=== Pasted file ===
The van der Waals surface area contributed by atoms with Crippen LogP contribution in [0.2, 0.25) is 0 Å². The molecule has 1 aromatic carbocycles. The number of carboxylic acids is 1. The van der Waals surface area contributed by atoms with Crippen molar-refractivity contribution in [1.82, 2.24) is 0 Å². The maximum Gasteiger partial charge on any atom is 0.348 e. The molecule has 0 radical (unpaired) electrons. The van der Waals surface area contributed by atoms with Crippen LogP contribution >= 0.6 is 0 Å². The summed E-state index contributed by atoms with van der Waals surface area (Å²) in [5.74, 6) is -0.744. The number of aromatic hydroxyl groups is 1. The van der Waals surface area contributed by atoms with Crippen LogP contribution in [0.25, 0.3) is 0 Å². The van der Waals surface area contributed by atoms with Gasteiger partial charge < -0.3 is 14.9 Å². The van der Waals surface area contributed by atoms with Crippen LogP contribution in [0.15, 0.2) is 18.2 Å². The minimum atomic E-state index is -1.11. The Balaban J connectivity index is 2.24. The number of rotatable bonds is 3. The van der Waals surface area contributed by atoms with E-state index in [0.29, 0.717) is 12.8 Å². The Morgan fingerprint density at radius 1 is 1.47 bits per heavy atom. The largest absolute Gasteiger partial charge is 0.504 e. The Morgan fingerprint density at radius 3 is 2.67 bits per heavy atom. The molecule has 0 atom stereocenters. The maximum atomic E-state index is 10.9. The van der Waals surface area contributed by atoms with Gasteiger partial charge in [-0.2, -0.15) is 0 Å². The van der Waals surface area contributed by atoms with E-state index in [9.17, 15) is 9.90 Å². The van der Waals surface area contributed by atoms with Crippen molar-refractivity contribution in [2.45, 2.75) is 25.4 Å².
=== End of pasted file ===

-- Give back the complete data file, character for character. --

The van der Waals surface area contributed by atoms with Crippen LogP contribution in [0.2, 0.25) is 0 Å². The molecule has 1 aromatic carbocycles. The number of carboxylic acids is 1. The van der Waals surface area contributed by atoms with Crippen molar-refractivity contribution in [1.82, 2.24) is 0 Å². The maximum Gasteiger partial charge on any atom is 0.348 e. The molecule has 0 radical (unpaired) electrons. The van der Waals surface area contributed by atoms with Crippen LogP contribution >= 0.6 is 0 Å². The summed E-state index contributed by atoms with van der Waals surface area (Å²) in [5.74, 6) is -0.744. The number of aromatic hydroxyl groups is 1. The van der Waals surface area contributed by atoms with Crippen LogP contribution in [0.25, 0.3) is 0 Å². The van der Waals surface area contributed by atoms with Gasteiger partial charge < -0.3 is 14.9 Å². The van der Waals surface area contributed by atoms with Crippen LogP contribution in [0.15, 0.2) is 18.2 Å². The minimum atomic E-state index is -1.11. The Balaban J connectivity index is 2.24. The number of rotatable bonds is 3. The van der Waals surface area contributed by atoms with E-state index in [0.29, 0.717) is 12.8 Å². The Morgan fingerprint density at radius 1 is 1.47 bits per heavy atom. The largest absolute Gasteiger partial charge is 0.504 e. The Morgan fingerprint density at radius 3 is 2.67 bits per heavy atom. The molecule has 0 atom stereocenters. The maximum atomic E-state index is 10.9. The van der Waals surface area contributed by atoms with Gasteiger partial charge in [-0.2, -0.15) is 0 Å². The van der Waals surface area contributed by atoms with E-state index in [9.17, 15) is 9.90 Å². The van der Waals surface area contributed by atoms with Crippen molar-refractivity contribution in [2.45, 2.75) is 25.4 Å².